When you prepare to file bankruptcy protection, your bankruptcy attorney may ask you to categorize your debt into secured, unsecured, and priority debts. This helps the bankruptcy court determine what debts can be eliminated, what debts you must repay to creditors, and what responsibilities you have if you want to keep certain property. Today’s blog from Groce & DeArmon, P.C., the top bankruptcy attorneys in Springfield, Missouri, discusses priority debts in bankruptcy.
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Priority Debt Examples
Creditors get priority treatment in bankruptcy if money is owed to the government, or it is in the interest of the public good. Most, but not all, priority debts are unsecured, meaning you cannot sell property to alleviate a debt directly.
Examples of priority debt include, but are not limited to:
- Child support
- Spousal support
- Payroll taxes and sales taxes
- Certain income taxes
- Criminal fines
- Personal injury or death award due to drug or alcohol intoxication
If you’re a corporation and you have debts to pay, priority debts may include:
- Wages, salaries, and commissions owed by an employer up to $13,650 per person earned within 180 days of the bankruptcy filing
- Contributions to employee benefit plans rendered within 180 days of your bankruptcy filing up to $13,650
- Debts of up to $6,725 owed to certain fishermen and farmers
The bankruptcy attorneys at Groce & DeArmon, P.C., can help you navigate priority debts when you file for bankruptcy protection.
How Trustees Pay Priority Debts in Bankruptcy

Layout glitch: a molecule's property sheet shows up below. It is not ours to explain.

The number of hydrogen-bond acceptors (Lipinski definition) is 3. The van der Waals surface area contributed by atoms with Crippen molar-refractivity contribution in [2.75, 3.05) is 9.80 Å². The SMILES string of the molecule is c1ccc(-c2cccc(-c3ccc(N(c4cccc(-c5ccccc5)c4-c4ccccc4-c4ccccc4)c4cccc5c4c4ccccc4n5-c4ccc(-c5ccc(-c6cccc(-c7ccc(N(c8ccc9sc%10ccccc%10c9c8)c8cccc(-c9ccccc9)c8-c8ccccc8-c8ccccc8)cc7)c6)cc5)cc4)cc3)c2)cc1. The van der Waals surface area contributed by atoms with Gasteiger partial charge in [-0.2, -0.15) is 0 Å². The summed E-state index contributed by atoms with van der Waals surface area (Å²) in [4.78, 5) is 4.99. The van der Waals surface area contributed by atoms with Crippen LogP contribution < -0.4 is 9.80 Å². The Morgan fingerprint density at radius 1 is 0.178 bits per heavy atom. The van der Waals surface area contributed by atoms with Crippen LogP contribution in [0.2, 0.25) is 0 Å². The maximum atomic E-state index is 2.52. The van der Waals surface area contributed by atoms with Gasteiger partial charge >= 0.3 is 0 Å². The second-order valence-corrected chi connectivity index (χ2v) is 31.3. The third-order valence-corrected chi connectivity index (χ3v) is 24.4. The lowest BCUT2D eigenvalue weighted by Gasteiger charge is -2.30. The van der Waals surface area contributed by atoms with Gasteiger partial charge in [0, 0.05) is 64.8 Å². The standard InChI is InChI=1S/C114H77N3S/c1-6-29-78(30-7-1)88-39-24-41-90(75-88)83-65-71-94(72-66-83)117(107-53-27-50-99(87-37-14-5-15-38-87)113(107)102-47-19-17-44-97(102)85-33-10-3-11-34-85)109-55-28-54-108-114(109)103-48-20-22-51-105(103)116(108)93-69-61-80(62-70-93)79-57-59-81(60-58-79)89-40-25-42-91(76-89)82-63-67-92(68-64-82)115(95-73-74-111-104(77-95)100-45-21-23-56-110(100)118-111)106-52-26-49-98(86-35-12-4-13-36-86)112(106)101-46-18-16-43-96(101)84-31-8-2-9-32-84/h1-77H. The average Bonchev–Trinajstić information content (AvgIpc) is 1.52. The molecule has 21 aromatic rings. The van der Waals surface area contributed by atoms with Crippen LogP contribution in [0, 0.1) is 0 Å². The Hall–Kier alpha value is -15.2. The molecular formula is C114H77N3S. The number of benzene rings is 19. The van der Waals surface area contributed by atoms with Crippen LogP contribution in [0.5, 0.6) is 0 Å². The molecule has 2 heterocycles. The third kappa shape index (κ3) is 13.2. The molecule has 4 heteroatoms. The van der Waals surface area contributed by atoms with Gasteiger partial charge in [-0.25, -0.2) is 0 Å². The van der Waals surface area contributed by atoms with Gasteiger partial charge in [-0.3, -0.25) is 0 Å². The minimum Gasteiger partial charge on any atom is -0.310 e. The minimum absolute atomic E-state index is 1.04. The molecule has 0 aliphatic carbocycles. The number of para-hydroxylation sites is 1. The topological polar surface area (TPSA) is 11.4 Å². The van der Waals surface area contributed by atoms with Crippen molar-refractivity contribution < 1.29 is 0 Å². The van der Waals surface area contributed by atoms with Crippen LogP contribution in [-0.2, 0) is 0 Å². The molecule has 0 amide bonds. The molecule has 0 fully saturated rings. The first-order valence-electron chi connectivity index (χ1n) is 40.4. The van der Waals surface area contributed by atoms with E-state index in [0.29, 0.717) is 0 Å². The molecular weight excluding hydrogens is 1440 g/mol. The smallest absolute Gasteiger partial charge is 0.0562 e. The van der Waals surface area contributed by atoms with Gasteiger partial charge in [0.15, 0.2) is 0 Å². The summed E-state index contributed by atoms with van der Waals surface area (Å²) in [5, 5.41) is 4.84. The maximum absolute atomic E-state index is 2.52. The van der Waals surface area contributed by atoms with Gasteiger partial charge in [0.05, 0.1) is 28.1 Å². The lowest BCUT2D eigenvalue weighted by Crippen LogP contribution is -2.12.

In Chapter 7 bankruptcy, secured debts may be paid off through the sale of property. The proceeds of the sales are used to pay off secured debts, such as a home or car loan. Any leftover proceeds can go to paying off or paying down priority debts.
For example, you have a $3,000 secured debt on a car loan in Chapter 7 bankruptcy. The trustee sells your vehicle for $5,000. The remaining $2,000 can go to pay down your child support debt of $2,500. Now, you only have $500 left to pay on the child support.
Priority debts in Chapter 13 bankruptcy work a bit differently. Rather than using property sales to pay for priority debts, the trustee reorganizes your debts so you can pay them off with lower monthly payments. You will probably incur interest with each priority debt until it’s paid off.
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Groce & DeArmon, P.C.: Top Springfield Bankruptcy Attorneys
The bankruptcy attorneys at Groce & DeArmon help you navigate priority debts in either Chapter 7 or Chapter 13 filings. We understand that the decision to file bankruptcy is difficult, and we’re here to make this challenging time as easy as possible. Contact Groce & DeArmon, P.C., or call toll-free 1-800-640-3706 in Missouri or 417-862-3706 for more information.